Rare Disease Day 2020

300 million people living with a rare disease around the world
Sunday, February 9, 2020

On February 29, 2020, the Epilepsy Foundation will join hundreds of patient organizations from around the world for Rare Disease Day. Held on the last day of February each year, Rare Disease Day raises awareness among the general public and key decision makers about rare diseases and their impact.

#RareDiseaseDay was started in 2008 by EURODIS and its Council of National Alliances. NORD, the National Organization for Rare Disorders, joined Rare Disease Day in 2009 as the official U.S. sponsor of the day. Many members of the Epilepsy Foundation’s Rare Epilepsy Network (REN) are members of NORD.

Rare is Many. Rare is Strong. Rare is Proud.

Rare diseases affect 5% of the world population
 

Rare is many worldwide.

Rare is more than 300 million people living with a rare disease around the world.

  • 72% of rare diseases are genetic
  • 70% of those genetic rare diseases start in childhood

Rare is strong every day.

Equity for people with rare diseases
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Together across borders and across the 6000+ rare diseases, we work towards more equitable access to diagnosis, treatment, care and social opportunity.

Rare is proud.

Show your support for the rare disease community with pride! The likely truth is that you know somebody affected by a rare disease.

About Rare Epilepsies

Epilepsy is a group of conditions with a wide range of seizure types, causes, and associated symptoms. Viewed across the entire spectrum, epilepsy is not rare:

  • It is more common than autism, Parkinson’s disease, multiple sclerosis, and cerebral palsy combined.
  • More than 3.4 million people are living with epilepsy in the United States.
  • One in 26 people in the United States will develop epilepsy at some point in their lifetime.

There are, however, several types of epilepsy that are rare, have difficult to control seizures, and can be devastating for families.

•	72% of rare diseases are genetic
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  • These rare forms of epilepsy primarily affect children who may have hundreds of seizures a day.
  • Some of these children will have a shorter lifespan because of their epilepsy.
  • Overall, rare epilepsies and other rare diseases combined affect an estimated 25 million Americans.

Get Involved in #RareDiseaseDay

Spread Awareness and Tell Your Story

Rare Disease Day poster
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Rare Disease Day at the National Institutes of Health (NIH)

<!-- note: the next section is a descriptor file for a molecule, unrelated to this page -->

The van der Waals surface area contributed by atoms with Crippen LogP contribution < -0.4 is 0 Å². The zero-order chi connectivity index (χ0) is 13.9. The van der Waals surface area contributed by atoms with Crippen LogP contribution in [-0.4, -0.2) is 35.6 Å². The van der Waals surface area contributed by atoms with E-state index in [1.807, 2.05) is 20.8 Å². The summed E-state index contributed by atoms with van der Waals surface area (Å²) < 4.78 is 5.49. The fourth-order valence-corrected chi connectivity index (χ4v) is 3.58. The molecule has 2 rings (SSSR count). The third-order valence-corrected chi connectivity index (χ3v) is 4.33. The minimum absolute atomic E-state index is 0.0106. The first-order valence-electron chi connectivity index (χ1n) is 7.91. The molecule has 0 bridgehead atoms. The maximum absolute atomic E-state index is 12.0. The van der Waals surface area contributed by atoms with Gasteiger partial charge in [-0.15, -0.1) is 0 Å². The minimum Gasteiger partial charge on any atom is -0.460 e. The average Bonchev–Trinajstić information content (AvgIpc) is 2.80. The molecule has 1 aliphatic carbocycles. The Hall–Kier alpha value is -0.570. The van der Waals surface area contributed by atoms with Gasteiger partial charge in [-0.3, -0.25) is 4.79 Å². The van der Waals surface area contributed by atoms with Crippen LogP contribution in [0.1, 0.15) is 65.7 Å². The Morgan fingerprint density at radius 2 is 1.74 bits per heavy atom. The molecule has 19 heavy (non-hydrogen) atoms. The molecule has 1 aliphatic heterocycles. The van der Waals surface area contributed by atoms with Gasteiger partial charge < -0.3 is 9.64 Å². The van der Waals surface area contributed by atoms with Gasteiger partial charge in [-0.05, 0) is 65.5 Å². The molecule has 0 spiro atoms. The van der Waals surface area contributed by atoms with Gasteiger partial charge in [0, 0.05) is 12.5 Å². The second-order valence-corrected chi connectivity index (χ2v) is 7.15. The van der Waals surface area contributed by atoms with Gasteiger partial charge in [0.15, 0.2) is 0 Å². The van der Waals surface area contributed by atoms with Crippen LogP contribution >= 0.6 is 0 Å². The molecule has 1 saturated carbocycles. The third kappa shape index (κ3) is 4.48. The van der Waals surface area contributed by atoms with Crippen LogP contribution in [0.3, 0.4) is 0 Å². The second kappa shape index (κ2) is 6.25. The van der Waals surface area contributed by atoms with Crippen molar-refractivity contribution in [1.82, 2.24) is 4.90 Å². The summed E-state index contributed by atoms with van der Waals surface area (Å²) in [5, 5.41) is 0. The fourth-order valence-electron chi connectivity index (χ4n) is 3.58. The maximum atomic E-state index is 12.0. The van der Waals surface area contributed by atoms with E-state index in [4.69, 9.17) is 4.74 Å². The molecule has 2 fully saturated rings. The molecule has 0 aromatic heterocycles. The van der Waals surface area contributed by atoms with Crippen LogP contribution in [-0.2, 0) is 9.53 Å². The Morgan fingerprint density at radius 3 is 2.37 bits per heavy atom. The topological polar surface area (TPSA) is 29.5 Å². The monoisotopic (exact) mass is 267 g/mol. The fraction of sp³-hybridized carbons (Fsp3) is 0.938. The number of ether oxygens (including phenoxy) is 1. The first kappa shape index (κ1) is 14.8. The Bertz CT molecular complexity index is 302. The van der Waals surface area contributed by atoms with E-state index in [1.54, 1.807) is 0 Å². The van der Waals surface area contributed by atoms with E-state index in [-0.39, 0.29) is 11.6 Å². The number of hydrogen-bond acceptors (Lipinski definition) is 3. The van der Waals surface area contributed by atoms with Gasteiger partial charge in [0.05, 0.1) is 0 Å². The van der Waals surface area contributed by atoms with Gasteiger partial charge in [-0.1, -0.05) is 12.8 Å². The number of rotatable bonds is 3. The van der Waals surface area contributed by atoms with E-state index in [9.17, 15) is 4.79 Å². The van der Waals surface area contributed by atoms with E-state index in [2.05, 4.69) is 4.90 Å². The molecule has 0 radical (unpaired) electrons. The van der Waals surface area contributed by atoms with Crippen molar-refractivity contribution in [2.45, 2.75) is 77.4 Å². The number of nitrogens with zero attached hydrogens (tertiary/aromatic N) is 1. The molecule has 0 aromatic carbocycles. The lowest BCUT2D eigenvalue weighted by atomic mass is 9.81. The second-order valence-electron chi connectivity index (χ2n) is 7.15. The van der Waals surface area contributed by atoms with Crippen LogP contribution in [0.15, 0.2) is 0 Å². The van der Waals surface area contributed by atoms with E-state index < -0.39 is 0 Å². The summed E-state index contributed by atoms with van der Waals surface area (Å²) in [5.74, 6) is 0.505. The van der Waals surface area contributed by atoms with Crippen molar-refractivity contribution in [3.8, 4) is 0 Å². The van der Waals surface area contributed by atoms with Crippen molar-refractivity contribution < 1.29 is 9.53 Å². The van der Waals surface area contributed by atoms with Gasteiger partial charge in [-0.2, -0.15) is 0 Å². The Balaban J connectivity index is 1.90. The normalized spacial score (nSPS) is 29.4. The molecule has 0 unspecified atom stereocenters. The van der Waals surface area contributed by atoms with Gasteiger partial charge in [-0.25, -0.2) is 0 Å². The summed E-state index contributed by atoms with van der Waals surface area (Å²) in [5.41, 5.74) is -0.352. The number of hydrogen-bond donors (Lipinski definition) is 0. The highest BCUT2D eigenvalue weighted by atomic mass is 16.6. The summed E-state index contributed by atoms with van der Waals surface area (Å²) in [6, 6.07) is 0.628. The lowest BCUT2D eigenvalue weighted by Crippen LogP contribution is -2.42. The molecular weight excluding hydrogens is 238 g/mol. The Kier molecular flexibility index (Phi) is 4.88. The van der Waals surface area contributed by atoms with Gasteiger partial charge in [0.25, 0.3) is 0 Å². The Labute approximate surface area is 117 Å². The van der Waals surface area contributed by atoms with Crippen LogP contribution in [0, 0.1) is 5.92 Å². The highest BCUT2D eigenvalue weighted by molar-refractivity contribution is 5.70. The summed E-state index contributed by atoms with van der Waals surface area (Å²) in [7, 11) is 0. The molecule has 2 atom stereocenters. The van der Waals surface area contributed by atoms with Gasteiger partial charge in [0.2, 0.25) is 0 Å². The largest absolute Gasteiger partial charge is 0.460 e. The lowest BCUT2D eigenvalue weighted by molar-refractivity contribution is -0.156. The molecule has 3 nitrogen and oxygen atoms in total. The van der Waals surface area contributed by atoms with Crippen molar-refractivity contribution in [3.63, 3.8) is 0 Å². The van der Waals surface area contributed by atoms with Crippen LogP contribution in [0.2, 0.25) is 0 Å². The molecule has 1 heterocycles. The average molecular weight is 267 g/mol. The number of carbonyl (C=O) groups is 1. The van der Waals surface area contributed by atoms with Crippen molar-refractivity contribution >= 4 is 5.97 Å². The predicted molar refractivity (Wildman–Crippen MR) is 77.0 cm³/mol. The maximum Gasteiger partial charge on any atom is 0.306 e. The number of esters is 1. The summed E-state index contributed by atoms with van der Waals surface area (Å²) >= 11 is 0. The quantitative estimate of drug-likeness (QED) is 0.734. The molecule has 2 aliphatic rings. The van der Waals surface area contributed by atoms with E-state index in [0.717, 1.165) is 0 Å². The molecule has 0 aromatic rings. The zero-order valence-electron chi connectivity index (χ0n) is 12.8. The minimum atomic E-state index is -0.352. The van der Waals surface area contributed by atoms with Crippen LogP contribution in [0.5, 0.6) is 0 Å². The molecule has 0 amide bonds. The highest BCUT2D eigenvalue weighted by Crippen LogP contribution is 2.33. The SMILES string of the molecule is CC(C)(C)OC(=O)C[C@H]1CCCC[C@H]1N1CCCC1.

• Attend Rare Disease Day at NIH on February 28, 2020, from 8:30 a.m. to 4:30 p.m. ET.
  • Admission is free and open to the public to attend in-person. Register here. Activities will be in the main auditorium of the Natcher Conference Center in Building 45 on the NIH main campus in Bethesda, Maryland.
  • Watch from anywhere through NIH videocasting.

This year's event will include

  • Interactive panel discussions on shortening the diagnostic odyssey, individualized therapies and personalized medicine, and expanding access to rare diseases knowledge
  • Inspiring stories through TED-style talks
  • NIH Town Hall question-and-answer session
  • NIH clinical trial resources
  • Posters and exhibits by rare disease groups and researchers
  • Artwork and tours of the NIH Clinical Center and National Library of Medicine
Rare Disease Day at NIH
 

Get Involved in the Rare Epilepsy Network (REN)

The REN is committed to addressing the urgent health challenges of our rare epilepsy community by engaging patients and caregivers, making data available to researchers, and investigating causes and consequences to improve diagnosis and treatment and to find cures.

Rare Epilepsy Network (REN)
 

REN focuses on

  • Accelerating rare research
  • Improving rare care
  • Enhancing rare connections

Find out which organizations are part of the REN and what you can do to get involved.

Authored by: Epilepsy Foundation Communications on 2/2020

Our Mission

The mission of the Epilepsy Foundation is to lead the fight to overcome the challenges of living with epilepsy and to accelerate therapies to stop seizures, find cures, and save lives.

 
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